Most parents like to know about their children’s classes and it would be my pleasure to answer any and all questions parents might have. In the meantime, please take a look at my teaching philosophy—it helps to show what my classes are like. You can also visit my Links for Parents page for helpful websites.
My Teaching Philosophy
At its core, teaching is the transmission of knowledge. To be successful, however, a teacher must guide students to examine not only the “what” of knowledge, but also the “why” and the “how.” Many students, having been conditioned to follow the easiest path to an “A,” are hesitant to dig deeper. It is my job to help my students move past this trepidation and develop the critical thinking skills that will allow them to apply their lessons in the real world, as well as to view that world from different perspectives. This does more than help them in their schooling—it helps them to become more engaged global citizens.
I take a holistic approach to classroom learning, encouraging students to engage in real-world tasks. I find students gain a fuller understanding when more context surrounds the facts placed before them. They also become more involved when abstract principles are broken down to familiar, relevant situations. My classes also feature multimodal and interactive components. Engaging with social media, inviting guest speakers, and helping students to build online portfolios, I move past textbooks and set curricula to help my students to see the bigger picture. This allows them to make direct connections to what we are studying.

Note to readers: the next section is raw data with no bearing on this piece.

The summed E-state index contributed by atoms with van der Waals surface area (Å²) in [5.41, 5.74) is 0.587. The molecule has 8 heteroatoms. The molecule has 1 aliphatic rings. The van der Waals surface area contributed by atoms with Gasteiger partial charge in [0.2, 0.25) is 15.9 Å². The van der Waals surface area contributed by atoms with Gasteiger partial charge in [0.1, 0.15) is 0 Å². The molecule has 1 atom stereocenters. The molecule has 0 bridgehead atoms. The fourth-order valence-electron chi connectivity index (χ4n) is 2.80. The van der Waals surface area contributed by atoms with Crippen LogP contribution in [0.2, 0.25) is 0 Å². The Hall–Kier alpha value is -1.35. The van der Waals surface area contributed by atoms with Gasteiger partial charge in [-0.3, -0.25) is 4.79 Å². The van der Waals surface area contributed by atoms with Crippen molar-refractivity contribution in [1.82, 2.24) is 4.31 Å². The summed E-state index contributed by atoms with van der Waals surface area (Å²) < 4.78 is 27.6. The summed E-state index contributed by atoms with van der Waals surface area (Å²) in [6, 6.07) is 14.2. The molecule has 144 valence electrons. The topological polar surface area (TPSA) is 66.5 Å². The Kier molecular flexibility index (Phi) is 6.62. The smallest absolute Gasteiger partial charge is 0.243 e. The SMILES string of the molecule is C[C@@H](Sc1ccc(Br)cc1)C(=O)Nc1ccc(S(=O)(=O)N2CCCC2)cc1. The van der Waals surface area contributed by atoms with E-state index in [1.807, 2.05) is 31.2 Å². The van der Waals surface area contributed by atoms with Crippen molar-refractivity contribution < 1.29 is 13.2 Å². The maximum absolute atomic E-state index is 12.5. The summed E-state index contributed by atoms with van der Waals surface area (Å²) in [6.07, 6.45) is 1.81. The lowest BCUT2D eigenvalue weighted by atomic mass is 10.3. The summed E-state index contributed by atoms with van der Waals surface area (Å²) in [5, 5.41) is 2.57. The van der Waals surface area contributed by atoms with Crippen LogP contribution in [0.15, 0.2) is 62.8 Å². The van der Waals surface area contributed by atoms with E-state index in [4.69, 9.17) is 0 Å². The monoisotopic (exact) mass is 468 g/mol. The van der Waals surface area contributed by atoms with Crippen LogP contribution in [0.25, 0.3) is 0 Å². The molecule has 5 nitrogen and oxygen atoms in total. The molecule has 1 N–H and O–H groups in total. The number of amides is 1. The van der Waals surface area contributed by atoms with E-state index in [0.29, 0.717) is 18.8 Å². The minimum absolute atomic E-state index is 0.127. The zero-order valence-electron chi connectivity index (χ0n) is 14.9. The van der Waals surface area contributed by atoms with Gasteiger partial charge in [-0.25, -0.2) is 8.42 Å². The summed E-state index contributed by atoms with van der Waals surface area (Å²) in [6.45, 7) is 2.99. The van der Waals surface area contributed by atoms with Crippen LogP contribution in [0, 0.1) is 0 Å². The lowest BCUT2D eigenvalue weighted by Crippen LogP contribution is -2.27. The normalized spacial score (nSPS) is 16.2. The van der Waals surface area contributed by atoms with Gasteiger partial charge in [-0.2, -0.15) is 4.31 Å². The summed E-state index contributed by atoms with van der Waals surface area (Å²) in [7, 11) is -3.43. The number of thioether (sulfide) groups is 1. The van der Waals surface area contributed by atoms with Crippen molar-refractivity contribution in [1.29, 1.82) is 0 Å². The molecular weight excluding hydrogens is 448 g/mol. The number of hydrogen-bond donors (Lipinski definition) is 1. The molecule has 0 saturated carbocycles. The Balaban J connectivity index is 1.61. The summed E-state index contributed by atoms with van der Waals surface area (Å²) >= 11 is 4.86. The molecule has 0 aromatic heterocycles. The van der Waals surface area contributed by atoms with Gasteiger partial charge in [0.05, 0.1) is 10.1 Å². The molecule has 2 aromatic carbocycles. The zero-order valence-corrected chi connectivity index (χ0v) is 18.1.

I also stress academic writing skills in even introductory classes. No matter what a student’s future vocation is, these skills will prove immeasurable. My students write often and in many different formats, ranging from short journal entries to in-depth critical analyses. By the conclusion of a class, I have conferenced with each student several times and we have discussed the strengths of his/her writing, as well as areas that could be improved.
Robust discussions are also common in my classroom. Though students initially approach these with trepidation, I create an environment where students help encourage and teach each other as I guide the process. Stressing civility and respect, I encourage students to express their opinions regardless of what those might be. These discussions ensure students push one another intellectually and look past preconceived notions.
I encourage my students to continue their discussions and explorations long after class ends. Because of this, I maintain an open door policy for those who wish clarification, have more questions, or just want to chat. These discussions benefit me as well—I have often come to view a given issue from a different perspective. Excellent classes ought to do much more than force a regurgitation of facts. Besides learning the relevant facts, my students become critical thinkers, better scholars, and more involved citizens.